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Today's News

  • Colonels win Mustang Classic

    Oldham County’s Zac Brooks (above, right) and other wrestlers from OC, North Oldham and South Oldham competed in the Mustang Classic Saturday at North.

    The Colonels won the event with a team score of 210, followed by Woodford County (189) and Trinity (169.5). North (72) came in eighth and South (67) was 10th in the 20-team event.

    OC had three winners: Sam Gnadinger, 152-pound class, Max Emerson, 170-pound class and Alex McIntosh, 195-pound class. Will Jennings came in second in the 160-pound class.

  • Bevin pushes back on latest McConnell attack

    In his latest stop in Oldham County, Republican U.S. Senate candidate Matt Bevin pushed back against attacks by the man he hopes to replace: U.S. Senator Mitch McConnell.

    Bevin, who has made several trips to Oldham and surrounding counties since announcing his campaign against McConnell, spoke Tuesday to the Oldham County Republican Women’s Club.

    In an hour-long speech and question-and-answer session with the club, Bevin pushed back on a few key attack lines McConnell’s campaign has latched onto, including its claim he falsified his resume.

  • District 29 seeds set, South gets No. 1

    South Oldham was upset by North Oldham Monday night, but the Dragons are still in prime position for the upcoming District 29 boys basketball tournament.

    South (15-3, 2-1 District 29) will be the No. 1 seed in the tournament, which will be played two weeks from now at North.

    OC (18-5, 2-1) will be the second seed, North (11-12, 2-1) will be No. 3 and Trimble County (9-11, 0-3) will be the fourth seed. The winners of the South vs. Trimble and North vs. OC games will advance to the Region 8 tournament.

  • Mustangs make a statement

    GOSHEN – North Oldham saved its best performance of the year for one of its biggest rivals.

    The Mustangs out-scored South Oldham 64-41 over the final three quarters Monday and picked up a 76-63 win over their district neighbor.

    North (11-12, 2-1 District 29) handed South (15-3, 2-1) just its third loss of the year, and first in district play. The Mustangs, Dragons and Oldham County are now all tied for first in the district with 2-1 records.

  • Gas leak shuts down portion of Ky. 22 for two days

    A leak in a natural gas line caused Kentucky 22 to be shut down from Highway 146 to Highway 329 for two days.

    The road, shut down Sunday night, re-opened at 2 p.m. Tuesday according to Kevin Nuss, director of Oldham County Emergency Management.

    A resident in the area notified LG&E of a natural gas odor on Sunday night, LGE spokeswoman Liz Pratt said. When crews responded they found that a damaged valve at the intersection of Highway 22 and La Grange Road was the source of the leak, she said.

  • Colonels outlast Simon Kenton

    BUCKNER – There’s a good chance Oldham County and Simon Kenton will meet one month from now in New Castle in the Region 8 Tournament. If so, the Colonels will hope to get a similar result to the one they tallied Friday night.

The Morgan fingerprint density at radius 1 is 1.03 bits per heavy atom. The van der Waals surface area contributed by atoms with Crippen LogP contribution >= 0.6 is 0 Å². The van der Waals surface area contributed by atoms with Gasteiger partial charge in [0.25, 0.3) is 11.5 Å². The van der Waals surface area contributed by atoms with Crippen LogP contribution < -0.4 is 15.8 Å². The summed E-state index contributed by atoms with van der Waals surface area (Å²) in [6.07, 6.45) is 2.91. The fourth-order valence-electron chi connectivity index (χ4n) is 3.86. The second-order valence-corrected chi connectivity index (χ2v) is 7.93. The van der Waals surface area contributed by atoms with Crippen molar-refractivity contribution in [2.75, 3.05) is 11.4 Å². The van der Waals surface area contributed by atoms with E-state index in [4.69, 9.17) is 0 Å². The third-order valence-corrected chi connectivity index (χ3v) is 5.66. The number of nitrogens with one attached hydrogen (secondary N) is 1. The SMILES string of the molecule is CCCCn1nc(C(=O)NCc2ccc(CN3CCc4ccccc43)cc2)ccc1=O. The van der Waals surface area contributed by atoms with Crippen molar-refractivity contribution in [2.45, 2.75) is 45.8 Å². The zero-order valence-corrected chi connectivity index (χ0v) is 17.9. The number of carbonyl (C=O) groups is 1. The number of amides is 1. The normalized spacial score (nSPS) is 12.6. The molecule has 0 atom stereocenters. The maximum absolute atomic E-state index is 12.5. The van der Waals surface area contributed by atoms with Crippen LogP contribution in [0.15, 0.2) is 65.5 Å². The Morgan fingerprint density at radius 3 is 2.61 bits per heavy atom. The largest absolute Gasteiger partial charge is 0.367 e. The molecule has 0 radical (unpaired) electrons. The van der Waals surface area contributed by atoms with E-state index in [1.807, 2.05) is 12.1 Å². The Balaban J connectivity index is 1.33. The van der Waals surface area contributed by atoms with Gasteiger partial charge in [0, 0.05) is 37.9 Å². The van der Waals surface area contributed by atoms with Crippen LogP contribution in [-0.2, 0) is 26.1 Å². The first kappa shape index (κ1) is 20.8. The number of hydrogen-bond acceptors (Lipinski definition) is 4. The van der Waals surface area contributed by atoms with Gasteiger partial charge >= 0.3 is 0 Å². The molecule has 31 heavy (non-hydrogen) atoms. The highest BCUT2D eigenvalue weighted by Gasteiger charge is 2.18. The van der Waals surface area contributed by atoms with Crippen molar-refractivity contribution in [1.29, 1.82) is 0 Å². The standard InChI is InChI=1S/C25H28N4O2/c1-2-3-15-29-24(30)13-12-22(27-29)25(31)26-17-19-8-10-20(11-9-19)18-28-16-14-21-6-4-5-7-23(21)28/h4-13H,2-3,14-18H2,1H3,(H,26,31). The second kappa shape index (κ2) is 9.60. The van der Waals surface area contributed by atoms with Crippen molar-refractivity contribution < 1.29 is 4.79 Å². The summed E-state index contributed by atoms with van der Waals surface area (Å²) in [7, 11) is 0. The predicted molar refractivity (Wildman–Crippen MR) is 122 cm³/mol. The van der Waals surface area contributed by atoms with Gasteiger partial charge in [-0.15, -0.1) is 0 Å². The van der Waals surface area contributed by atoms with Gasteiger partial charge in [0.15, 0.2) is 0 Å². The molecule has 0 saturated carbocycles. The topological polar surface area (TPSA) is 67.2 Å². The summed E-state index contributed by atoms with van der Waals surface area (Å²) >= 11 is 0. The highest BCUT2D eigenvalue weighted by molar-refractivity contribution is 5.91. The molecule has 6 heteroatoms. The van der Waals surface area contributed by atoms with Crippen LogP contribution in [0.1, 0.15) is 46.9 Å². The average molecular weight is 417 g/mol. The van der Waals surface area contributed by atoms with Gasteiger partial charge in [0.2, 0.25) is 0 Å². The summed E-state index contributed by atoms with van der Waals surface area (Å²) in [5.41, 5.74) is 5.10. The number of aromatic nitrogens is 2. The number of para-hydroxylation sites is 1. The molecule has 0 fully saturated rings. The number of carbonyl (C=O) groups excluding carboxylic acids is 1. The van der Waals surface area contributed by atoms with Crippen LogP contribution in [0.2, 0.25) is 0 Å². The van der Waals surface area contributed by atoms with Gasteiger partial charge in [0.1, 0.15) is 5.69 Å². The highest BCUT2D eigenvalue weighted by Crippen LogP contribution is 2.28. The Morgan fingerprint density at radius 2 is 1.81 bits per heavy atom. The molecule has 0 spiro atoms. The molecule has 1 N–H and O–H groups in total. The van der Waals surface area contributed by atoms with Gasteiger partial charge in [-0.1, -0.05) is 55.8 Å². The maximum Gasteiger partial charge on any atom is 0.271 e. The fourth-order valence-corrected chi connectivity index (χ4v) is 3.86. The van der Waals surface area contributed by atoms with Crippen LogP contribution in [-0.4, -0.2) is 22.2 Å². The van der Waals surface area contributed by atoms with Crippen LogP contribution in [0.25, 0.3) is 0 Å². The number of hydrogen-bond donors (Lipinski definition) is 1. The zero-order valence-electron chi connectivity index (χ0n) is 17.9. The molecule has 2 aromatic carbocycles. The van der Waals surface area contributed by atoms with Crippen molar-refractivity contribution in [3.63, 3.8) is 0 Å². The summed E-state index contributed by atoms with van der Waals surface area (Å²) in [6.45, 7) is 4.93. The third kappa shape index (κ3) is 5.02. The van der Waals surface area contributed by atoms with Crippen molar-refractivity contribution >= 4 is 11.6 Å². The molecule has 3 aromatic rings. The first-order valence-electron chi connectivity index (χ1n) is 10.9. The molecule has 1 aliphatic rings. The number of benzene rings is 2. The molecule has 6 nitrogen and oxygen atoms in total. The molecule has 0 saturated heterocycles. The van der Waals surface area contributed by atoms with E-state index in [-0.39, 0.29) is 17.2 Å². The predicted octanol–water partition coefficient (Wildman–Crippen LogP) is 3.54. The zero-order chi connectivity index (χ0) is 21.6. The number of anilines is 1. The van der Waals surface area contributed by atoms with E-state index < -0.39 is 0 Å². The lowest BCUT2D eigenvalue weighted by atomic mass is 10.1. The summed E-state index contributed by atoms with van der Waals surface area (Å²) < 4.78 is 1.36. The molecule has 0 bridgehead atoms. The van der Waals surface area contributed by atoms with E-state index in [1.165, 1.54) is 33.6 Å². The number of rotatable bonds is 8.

OC used a 33-point fourth quarter to overcome a nine-point deficit and beat the Pioneers 72-65. The Colonels once again featured a balanced attack, with Austin Wills scoring 19 points, Connor Hicks scoring 17, Hayden Hawes pouring in 16 and Austin Perkins adding 14.

  • Kelley case could get a trial date

    The case of a Pewee Valley woman accused of murdering her boyfriend with a hatchet could receive a trial date, even if lab results aren't in.

    At her latest pre-trial conference, an attorney for Gail Kelley told Circuit Judge Karen Conrad she was still awaiting lab results before the case could proceed. Conrad countered that setting up a trial date could speed along the lab process. But a date was not set last week.

  • La Grange searching for new utilities director

    A shake-up at the La Grange Utilities Commission led to emergency legislation being passed by the city council Monday night.

    The commission is currently without a director, after La Grange Mayor Bill Lammlein fired former director John M. Bennett. Lammlein said he let Bennett go because he didn’t feel like Bennett was good for the commission going forward.

    “I didn’t feel like he was the person to move the utilities in the direction we needed to go in,” Lammlein said.

  • A never-ending battle

    A sleepy, blue-eyed three-year-old takes a small musical recorder and holds it close to his mouth.

    His hair is thin and he’s a little weary, but he takes a breath and blows into the recorder anyway. Sebastian Edelen is officially awake now. And so is everyone else.

    Good thing it’s 3 p.m. on a Thursday.

    Moments later, Sebastian is playing his own tune, practicing to become an amateur photographer and squealing like a normal little boy.

  • Paws and listen: Canines help children read

     

    Doc isn’t your average librarian. Upon entering the library he is greeted with excited but confused faces. A quick stroll over to the circulation desk ends in wet-nosed greetings and a wagging tail.

    Doc is one of six therapy dogs the Oldham County Public Library utilizes for their PAWs to Read program. The program allows readers of all levels to sit with a trained therapy dog and read aloud to build literacy skills.